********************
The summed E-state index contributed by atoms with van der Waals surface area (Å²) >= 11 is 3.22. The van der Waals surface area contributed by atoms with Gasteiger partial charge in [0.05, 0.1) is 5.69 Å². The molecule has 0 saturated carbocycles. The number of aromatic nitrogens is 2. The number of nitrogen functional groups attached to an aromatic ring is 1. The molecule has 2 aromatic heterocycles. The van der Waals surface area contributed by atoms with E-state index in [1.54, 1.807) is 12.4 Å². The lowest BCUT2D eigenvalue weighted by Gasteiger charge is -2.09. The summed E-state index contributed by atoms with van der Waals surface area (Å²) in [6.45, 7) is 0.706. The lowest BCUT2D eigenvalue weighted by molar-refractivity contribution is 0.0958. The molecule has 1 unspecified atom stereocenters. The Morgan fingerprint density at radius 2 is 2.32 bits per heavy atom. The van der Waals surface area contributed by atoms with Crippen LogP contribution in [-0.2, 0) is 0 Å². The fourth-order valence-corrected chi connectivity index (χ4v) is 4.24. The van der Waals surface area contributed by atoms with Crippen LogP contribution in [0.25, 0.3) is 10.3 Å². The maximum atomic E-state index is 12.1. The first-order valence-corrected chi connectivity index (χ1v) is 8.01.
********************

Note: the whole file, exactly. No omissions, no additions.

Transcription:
The summed E-state index contributed by atoms with van der Waals surface area (Å²) >= 11 is 3.22. The van der Waals surface area contributed by atoms with Gasteiger partial charge in [0.05, 0.1) is 5.69 Å². The molecule has 0 saturated carbocycles. The number of aromatic nitrogens is 2. The number of nitrogen functional groups attached to an aromatic ring is 1. The molecule has 2 aromatic heterocycles. The van der Waals surface area contributed by atoms with E-state index in [1.54, 1.807) is 12.4 Å². The lowest BCUT2D eigenvalue weighted by Gasteiger charge is -2.09. The summed E-state index contributed by atoms with van der Waals surface area (Å²) in [6.45, 7) is 0.706. The lowest BCUT2D eigenvalue weighted by molar-refractivity contribution is 0.0958. The molecule has 1 unspecified atom stereocenters. The Morgan fingerprint density at radius 2 is 2.32 bits per heavy atom. The van der Waals surface area contributed by atoms with Crippen LogP contribution in [-0.2, 0) is 0 Å². The fourth-order valence-corrected chi connectivity index (χ4v) is 4.24. The van der Waals surface area contributed by atoms with Crippen LogP contribution in [0.25, 0.3) is 10.3 Å². The maximum atomic E-state index is 12.1. The first-order valence-corrected chi connectivity index (χ1v) is 8.01.